Back in Fusion 360 CAD I also trimmed down what will become the mounting bracket to match the bottom of the plenum boss to minimize excess mounting bracket material, and thus minimize weight.  I’ll note that at this point these test coupons were 0.05″ thick and took about 10 minutes each to 3D print.

Here I’m checking the shape of the 3D printed test coupon that will become the 3D model for each respective throttle and mixture cable bracket.  You can see there is a very slight overhang of the boss which I added back about 0.01″ to the edge on the next coupon.

I also transferred the shape of the plenum boss to the right side throttle cable bracket test coupon and test fitted it in place.

I then modeled up the actual left side mixture cable bracket in Fusion 360 CAD and 3D printed it.  As it was printing I went ahead and installed the freshly fire-sleeved -6 fuel hose that feeds the fuel injection servo from the mechanical fuel pump.  Currently I have one Adel clamp securing the hose in place, and may squeeze in another one later.

My biggest concern that I resolved —again, after all these years— is the clearance between this hose and the engine mount to allow good hose attachment to the fuel pump.

Again, pic #1 is a closer look at the clearance between this -6 fuel hose and the engine mount… very acceptable!  Pic #2 shows the “120º” hose end fitting attach at the fuel injection servo.  Actually, I’m very thankful for this odd duck 120º fitting since it allowed the best clearance of the four 120º hose ends that I tried out.

With the test install of the -6 fuel hose a success, I then went back into the house to retrieve my mixture cable mounting bracket 3D printed mockup.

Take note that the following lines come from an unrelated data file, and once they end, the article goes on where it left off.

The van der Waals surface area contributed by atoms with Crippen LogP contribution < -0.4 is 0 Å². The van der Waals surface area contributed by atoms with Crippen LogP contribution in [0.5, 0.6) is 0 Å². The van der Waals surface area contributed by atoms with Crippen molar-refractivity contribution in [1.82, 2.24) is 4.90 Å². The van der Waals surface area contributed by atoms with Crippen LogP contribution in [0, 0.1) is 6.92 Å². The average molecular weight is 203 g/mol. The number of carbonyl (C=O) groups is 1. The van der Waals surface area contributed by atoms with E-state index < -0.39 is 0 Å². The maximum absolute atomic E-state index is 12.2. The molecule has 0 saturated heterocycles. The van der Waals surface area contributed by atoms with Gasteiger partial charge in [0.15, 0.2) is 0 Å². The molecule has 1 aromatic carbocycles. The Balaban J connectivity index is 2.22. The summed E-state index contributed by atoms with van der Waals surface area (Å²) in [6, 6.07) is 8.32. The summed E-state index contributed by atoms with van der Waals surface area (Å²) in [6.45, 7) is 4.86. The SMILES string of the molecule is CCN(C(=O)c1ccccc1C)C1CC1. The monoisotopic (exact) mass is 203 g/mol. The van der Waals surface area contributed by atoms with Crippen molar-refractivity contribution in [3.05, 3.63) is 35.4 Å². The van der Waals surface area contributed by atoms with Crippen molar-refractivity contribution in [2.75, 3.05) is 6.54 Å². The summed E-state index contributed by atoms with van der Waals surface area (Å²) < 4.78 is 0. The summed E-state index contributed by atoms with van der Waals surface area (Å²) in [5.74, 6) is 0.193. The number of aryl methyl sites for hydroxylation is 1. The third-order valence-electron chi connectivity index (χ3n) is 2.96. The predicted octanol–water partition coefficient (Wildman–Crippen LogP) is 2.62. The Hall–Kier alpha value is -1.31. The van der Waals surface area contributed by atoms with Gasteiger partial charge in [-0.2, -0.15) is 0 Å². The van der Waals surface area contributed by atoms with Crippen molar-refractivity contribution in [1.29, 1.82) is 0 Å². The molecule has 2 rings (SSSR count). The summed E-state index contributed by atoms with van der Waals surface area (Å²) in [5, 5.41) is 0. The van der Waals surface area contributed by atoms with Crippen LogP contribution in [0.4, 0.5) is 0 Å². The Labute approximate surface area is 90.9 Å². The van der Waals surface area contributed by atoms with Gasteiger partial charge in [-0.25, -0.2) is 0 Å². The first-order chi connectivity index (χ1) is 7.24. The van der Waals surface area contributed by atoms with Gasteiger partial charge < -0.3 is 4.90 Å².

It fits like a rock star so far . . .

And 7″ from mounting bracket mid-point to the center of the servo mixture lever arm at mid travel (my hand slipped a hair while I was grabbing yet another fuzzy pic… this camera sucks).

Here we have the lateral left-right alignment to get the mixture cable mounted as straight on as possible with the fuel servo mixture lever attach point.

And a more downward shot of the mixture cable mounting bracket, -6 fuel line and servo mixture lever.  Since the mixture bracket is fairly small, I’ll most likely make it out of 1/8″ 2024 aluminum angle.

As I was loading up the pics and prepping this post, “Bob” was whirring away making up the initial version of what will be the right side throttle cable bracket.  Since this guy is cantilevered out a bit and requires a 90º right angled flange for the actual cable mount tab, I suspect it will be either steel or multiple bolted/riveted pieces of aluminum.  Clearly the construction of this bracket will be more entailed than the mixture bracket.

Ok, yet another long day and late night, so time to pack it in.  Tomorrow I’m helping out some friends with some handyman tasks so it will be a shortened airplane building day.